* From NBC Chicago…
There’s a reason why your primetime “Law & Order: SVU” binges are being interrupted with an increasing number of negative political commercials.
As it happens, politicians’ campaigns and the special interests that back them are intentionally programming their gloomiest, most attack-y ads during gritty procedural crime dramas that air in primetime, according to new research from The Cook Political Report’s Elizabeth Wilner.
Almost 77 percent of political spots that aired during police, mystery and suspense series were negative in tone, followed by 71 percent of entertainment magazine programs.
Political media buyers know that “if you are watching between the hours of 7 and 11, you already are tuning in for some sort of violence or character assassination,” Wilner told USA Today in an interview, adding: “You are primed … for drama anyway.”
* From the Cook Political Report story…
- Early morning (5am-8:59am) is by far the most popular “daypart”—i.e., time of day—for airing political ads overall, accounting for 24% of all spot occurrences covered in the study. A gap of 8,000 spots separates early morning (34,576) from the next most preferred daypart, daytime (9am-3:59pm; 26,608).
- Local news remains by far the preferred programming genre for airing political ads overall, claiming 43% of all spots included in the study and seeing nearly three times as many spots as the next most preferred genre, talk shows (61,039 to 21,054).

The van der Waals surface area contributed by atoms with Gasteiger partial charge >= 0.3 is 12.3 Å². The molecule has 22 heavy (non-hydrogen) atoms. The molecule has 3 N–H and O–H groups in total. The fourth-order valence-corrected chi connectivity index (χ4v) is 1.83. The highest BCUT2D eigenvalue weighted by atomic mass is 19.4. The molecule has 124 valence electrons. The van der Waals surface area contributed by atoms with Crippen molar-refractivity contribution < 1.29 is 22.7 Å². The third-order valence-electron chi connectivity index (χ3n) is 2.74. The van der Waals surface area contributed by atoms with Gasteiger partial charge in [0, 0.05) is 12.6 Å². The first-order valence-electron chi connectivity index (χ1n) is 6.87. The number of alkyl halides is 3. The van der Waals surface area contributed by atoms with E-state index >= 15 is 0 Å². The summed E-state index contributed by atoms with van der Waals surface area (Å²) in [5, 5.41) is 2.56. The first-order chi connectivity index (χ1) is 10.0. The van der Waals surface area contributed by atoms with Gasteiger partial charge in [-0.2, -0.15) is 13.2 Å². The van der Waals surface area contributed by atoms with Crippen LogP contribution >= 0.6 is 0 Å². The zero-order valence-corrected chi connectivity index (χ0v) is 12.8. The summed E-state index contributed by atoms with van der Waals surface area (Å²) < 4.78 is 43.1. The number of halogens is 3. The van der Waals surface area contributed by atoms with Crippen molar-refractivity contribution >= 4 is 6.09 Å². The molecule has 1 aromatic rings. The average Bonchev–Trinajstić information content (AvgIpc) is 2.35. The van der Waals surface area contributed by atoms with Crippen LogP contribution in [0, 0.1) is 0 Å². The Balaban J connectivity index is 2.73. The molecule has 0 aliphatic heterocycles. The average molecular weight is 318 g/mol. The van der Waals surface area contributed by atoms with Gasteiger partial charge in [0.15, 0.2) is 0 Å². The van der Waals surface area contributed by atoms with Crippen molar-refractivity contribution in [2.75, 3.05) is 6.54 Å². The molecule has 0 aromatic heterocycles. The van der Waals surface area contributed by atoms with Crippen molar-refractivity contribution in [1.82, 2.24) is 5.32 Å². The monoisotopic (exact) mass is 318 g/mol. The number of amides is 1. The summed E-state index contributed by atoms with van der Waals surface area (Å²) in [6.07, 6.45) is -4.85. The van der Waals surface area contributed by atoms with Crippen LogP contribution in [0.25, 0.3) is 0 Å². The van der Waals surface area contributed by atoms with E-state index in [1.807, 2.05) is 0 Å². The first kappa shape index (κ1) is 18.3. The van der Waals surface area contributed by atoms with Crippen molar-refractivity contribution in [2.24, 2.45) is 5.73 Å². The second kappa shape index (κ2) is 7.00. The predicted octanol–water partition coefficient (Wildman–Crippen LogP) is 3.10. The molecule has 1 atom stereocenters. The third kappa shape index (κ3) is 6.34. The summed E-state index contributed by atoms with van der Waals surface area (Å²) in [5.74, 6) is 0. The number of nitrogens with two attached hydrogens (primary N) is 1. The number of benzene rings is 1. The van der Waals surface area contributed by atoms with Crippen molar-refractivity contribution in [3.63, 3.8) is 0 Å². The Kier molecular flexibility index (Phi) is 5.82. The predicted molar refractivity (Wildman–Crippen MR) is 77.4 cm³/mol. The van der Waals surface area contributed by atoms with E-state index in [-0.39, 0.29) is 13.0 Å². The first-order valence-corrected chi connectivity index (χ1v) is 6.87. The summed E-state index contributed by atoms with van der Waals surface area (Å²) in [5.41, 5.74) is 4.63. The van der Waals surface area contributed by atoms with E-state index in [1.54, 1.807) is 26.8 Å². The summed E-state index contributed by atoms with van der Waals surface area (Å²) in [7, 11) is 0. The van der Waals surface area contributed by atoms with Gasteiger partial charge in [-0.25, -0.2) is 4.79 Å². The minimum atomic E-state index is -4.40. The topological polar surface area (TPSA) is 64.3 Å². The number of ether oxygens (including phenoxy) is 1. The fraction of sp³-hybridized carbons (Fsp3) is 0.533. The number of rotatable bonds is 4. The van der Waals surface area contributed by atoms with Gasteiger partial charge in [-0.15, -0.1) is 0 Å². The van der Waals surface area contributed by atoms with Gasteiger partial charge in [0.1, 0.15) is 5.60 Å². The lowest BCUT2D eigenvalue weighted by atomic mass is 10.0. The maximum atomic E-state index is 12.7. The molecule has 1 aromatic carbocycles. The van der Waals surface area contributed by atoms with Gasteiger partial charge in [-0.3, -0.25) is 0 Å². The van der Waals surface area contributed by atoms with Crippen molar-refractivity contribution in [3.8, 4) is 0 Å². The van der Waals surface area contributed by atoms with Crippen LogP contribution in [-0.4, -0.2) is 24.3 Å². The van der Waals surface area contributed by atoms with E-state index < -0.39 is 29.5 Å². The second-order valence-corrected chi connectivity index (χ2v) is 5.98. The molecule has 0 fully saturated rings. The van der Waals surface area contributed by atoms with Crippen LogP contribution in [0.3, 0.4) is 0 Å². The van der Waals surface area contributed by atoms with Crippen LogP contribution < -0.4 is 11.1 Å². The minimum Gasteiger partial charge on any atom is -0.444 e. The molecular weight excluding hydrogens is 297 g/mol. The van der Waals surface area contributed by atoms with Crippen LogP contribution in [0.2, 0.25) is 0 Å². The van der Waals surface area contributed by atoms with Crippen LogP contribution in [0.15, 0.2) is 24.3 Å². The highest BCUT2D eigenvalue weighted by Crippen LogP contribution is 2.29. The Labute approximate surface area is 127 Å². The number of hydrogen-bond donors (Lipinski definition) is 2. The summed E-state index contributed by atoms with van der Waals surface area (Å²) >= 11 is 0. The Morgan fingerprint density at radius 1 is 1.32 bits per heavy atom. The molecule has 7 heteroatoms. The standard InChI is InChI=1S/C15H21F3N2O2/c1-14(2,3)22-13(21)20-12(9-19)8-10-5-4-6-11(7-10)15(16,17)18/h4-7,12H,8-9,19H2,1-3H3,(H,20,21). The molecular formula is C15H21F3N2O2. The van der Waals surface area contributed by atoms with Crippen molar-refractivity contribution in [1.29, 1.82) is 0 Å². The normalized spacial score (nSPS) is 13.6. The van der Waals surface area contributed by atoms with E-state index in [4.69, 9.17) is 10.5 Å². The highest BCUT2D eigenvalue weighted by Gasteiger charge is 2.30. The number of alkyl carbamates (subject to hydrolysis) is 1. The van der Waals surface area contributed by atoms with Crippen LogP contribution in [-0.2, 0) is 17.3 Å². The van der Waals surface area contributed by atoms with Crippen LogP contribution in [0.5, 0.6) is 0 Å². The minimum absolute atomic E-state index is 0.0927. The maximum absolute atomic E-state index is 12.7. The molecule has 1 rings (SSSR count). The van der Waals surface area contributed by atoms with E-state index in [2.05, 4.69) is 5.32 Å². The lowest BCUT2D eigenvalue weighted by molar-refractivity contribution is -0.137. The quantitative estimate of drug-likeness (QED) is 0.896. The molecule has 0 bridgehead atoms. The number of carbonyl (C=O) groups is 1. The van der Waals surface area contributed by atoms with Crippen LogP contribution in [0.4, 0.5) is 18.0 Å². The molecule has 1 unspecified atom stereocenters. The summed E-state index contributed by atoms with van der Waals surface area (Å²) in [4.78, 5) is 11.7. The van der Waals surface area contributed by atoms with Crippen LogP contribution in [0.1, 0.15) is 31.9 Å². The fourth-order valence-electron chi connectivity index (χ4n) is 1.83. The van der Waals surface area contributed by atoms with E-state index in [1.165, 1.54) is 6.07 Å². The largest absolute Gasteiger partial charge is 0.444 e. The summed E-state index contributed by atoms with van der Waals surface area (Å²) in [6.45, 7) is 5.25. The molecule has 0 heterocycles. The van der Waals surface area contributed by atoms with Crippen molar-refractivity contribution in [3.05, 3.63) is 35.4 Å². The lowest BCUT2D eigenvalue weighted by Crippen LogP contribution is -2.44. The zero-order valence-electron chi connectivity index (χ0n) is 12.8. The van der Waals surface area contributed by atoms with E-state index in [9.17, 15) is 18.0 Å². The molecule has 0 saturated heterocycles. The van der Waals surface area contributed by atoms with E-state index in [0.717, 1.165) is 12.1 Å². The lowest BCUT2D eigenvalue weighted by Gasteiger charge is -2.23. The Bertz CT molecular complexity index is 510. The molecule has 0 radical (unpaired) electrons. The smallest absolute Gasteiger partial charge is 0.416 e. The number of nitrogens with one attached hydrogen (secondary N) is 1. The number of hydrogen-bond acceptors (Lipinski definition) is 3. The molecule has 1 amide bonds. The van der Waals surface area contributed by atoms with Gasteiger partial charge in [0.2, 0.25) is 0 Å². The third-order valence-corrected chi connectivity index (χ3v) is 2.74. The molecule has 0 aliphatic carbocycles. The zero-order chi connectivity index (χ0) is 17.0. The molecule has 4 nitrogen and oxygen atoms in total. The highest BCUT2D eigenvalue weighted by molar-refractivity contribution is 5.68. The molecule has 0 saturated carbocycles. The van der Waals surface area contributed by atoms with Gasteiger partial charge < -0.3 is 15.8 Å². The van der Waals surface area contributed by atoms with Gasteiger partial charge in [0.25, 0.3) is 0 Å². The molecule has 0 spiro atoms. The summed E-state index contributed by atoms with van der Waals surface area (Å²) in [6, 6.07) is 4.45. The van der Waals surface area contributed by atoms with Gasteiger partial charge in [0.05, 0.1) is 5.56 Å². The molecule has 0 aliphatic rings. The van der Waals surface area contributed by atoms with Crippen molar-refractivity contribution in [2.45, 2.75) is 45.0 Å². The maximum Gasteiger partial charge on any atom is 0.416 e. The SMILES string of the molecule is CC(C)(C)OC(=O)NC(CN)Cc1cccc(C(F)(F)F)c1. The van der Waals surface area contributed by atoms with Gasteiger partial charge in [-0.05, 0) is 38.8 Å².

- Crime shows, followed by entertainment magazine shows, see the highest shares of negative ads out of all spots aired within those genres (76.5% and 70.7%, respectively).
The study was conducted of general election advertising in key Senate, House and governor races rated as “toss-up” by the Cook Political Report as of July 14.
Per Harley’s dataviz, 70.5% of all spot occurrences—or individual airings of TV ads—during primetime programming (8pm-10:59pm) were either totally negative or contrast, followed by prime access (7-7:59pm) at 68.1%. By comparison, 65.1% of all spot occurrences during early morning programming and 63.4% of spots airing during late fringe (11:30pm-4:59am) were negative or contrast.
* Local news shows have always been a desired political advertising vehicle and some DC TV outlets accommodated campaigns in 2012. From the Washington Post…
Faced with an unprecedented flood of commercials for candidates and causes, Washington’s TV stations have had to get creative to fit them all in. Some are trimming their regular programming to squeeze in a few more ads, and some are adding more news at other hours.
WTTG (Channel 5), the District’s Fox affiliate, for example, began bumping daily reruns of “The Simpsons” on Monday to add an extra half-hour to its 6 p.m. newscast. The expanded “News Edge” program will focus on political news — the kind of programming political advertisers demand most.
WJLA (Channel 7), the area’s ABC affiliate, has temporarily added two weekend newscasts to its schedule for the same reason. On Saturday, the station preempted network programming and aired a two-hour movie in prime time in order to create more local ad slots. The station has occasionally shaved time from some of its weekday programming to accommodate an extra political ad or two, said Bill Lord, WJLA’s general manager.